A turn towards his pursuit of hip-hop however didn’t arrive until he returned to Alabama. After graduating high school, Jenkins enrolled at Oakwood University, a small private school in his native Huntsville affiliated with the Seventh Day Adventist Church, of which his family was devout members. (Many of his religious family members, in fact, still don’t accept his rap career: “It’s kind of awkward for me to approach some of my aunts and uncles about it because they don’t approve.”). In his sophomore year at Oakwood, Jenkins entered a rap competition called “Got Bars.” “Before that I was just rapping sometimes,” he says. “But [my friends in my poetry group] were recording music and taking it so serious so that made me start taking it serious. I was like “ I can do this!” So I just went off and made my own little seven-track joint. It was good for rap’s sake. But my content was completely different. It was bullshit.”

Jenkins released five mixtapes over the next few years, including 2012’s The Pursuit of Happy­Ness: The Story of MickalasCage. His MCing remained a work in progress, however. “Everything before Trees and Truths is on the same level. Five tapes: No growth at all,” he says. In late-2012, Jenkins dropped out of college, returned to Chicago but got sidetracked by an arrest back in Alabama for marijuana possession. He spent a month in jail after which re-focused his energy on rapping. “I was getting serious about the music,” he said. “And because of that I had to get serious about the content. I couldn’t be seriously making music about nothing.”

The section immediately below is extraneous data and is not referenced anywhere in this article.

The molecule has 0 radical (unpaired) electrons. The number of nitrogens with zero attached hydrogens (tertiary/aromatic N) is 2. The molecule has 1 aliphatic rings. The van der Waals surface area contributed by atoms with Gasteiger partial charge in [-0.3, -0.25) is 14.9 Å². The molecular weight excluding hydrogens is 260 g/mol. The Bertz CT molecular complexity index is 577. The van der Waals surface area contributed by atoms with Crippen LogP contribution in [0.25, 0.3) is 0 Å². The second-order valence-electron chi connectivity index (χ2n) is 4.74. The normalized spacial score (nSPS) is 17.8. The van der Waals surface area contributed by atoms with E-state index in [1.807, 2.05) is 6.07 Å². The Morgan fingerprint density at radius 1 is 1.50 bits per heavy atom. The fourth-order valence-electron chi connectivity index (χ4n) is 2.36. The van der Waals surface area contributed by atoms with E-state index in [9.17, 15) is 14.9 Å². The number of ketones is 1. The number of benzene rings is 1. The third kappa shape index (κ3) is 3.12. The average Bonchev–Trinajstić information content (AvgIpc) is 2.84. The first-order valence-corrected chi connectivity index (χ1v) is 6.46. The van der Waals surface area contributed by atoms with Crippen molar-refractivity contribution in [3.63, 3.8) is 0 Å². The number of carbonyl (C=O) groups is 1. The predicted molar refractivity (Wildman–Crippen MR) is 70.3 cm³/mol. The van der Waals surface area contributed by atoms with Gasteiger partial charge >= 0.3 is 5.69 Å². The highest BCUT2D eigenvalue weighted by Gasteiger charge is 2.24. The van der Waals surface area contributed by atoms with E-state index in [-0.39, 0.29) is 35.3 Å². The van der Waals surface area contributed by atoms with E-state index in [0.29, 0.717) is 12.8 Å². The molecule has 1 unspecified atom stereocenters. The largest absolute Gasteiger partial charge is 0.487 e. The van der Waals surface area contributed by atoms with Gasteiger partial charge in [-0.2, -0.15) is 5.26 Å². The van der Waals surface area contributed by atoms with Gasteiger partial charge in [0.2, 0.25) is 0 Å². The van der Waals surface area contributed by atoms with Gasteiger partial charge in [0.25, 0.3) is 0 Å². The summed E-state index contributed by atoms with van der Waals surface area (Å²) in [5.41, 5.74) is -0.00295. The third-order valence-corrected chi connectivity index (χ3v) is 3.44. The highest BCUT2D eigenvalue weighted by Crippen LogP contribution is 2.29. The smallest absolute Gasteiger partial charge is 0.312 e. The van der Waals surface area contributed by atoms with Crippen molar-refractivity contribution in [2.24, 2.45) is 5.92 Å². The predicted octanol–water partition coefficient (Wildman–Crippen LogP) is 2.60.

The jazzy Trees and Truths, released in April 2013, and which Jenkins calls his debut mixtape, was met with critical acclaim. But it was his next year spent working on The Water(s) that transformed Jenkins into his current, thought-provoking rapper self. “I made sure that The Water(s) had a concise sound and at least all the music sounds similar: trying to make it sound like you’re under water, make sure there’s catchy choruses,” Jenkins says. Shortly before dropping the project, he’d also signed with hip-hop tastemaker and independent label head Jonny Shipes’s Cinematic Music Group. Shipes, who discovered Nipsey Hussle, Big K.R.I.T. and Joey Bada$$, won over Jenkins by agreeing to work with him for free on a six-month trial basis. “It’s more important to build a working relationship with someone rather then rush into paperwork based on inorganic buzz,” Shipes explains of his frequent methodology. “I like to make sure both sides are on the same page.”


Photo by Bryan Allen Lamb